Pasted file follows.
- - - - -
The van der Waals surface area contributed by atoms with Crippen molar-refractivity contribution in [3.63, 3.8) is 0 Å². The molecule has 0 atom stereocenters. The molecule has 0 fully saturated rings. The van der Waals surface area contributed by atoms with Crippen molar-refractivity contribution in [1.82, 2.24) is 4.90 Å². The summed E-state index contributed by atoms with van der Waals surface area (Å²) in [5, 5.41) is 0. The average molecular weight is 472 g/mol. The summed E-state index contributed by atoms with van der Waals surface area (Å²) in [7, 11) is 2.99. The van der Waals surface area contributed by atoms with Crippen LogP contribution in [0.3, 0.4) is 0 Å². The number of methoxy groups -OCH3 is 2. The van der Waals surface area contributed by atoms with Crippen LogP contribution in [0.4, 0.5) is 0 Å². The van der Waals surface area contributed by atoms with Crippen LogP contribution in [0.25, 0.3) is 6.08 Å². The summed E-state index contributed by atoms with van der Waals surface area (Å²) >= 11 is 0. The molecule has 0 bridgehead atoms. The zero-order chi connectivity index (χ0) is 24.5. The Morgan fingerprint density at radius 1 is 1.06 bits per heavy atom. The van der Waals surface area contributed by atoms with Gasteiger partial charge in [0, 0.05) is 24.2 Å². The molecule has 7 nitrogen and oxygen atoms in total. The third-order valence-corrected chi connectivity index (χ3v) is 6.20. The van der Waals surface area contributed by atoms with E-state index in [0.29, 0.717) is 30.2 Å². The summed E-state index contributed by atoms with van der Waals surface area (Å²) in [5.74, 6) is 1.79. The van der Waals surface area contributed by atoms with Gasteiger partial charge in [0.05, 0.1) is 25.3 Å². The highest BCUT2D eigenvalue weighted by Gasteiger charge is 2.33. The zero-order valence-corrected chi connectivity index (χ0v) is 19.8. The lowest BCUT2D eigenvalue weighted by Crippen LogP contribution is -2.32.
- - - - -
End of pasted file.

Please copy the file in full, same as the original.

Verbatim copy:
The van der Waals surface area contributed by atoms with Crippen molar-refractivity contribution in [3.63, 3.8) is 0 Å². The molecule has 0 atom stereocenters. The molecule has 0 fully saturated rings. The van der Waals surface area contributed by atoms with Crippen molar-refractivity contribution in [1.82, 2.24) is 4.90 Å². The summed E-state index contributed by atoms with van der Waals surface area (Å²) in [5, 5.41) is 0. The average molecular weight is 472 g/mol. The summed E-state index contributed by atoms with van der Waals surface area (Å²) in [7, 11) is 2.99. The van der Waals surface area contributed by atoms with Crippen LogP contribution in [0.3, 0.4) is 0 Å². The number of methoxy groups -OCH3 is 2. The van der Waals surface area contributed by atoms with Crippen LogP contribution in [0.4, 0.5) is 0 Å². The van der Waals surface area contributed by atoms with Crippen LogP contribution in [0.25, 0.3) is 6.08 Å². The summed E-state index contributed by atoms with van der Waals surface area (Å²) >= 11 is 0. The molecule has 0 bridgehead atoms. The zero-order chi connectivity index (χ0) is 24.5. The Morgan fingerprint density at radius 1 is 1.06 bits per heavy atom. The van der Waals surface area contributed by atoms with Gasteiger partial charge in [0, 0.05) is 24.2 Å². The molecule has 7 nitrogen and oxygen atoms in total. The third-order valence-corrected chi connectivity index (χ3v) is 6.20. The van der Waals surface area contributed by atoms with E-state index in [0.29, 0.717) is 30.2 Å². The summed E-state index contributed by atoms with van der Waals surface area (Å²) in [5.74, 6) is 1.79. The van der Waals surface area contributed by atoms with Gasteiger partial charge in [0.05, 0.1) is 25.3 Å². The highest BCUT2D eigenvalue weighted by Gasteiger charge is 2.33. The zero-order valence-corrected chi connectivity index (χ0v) is 19.8. The lowest BCUT2D eigenvalue weighted by Crippen LogP contribution is -2.32.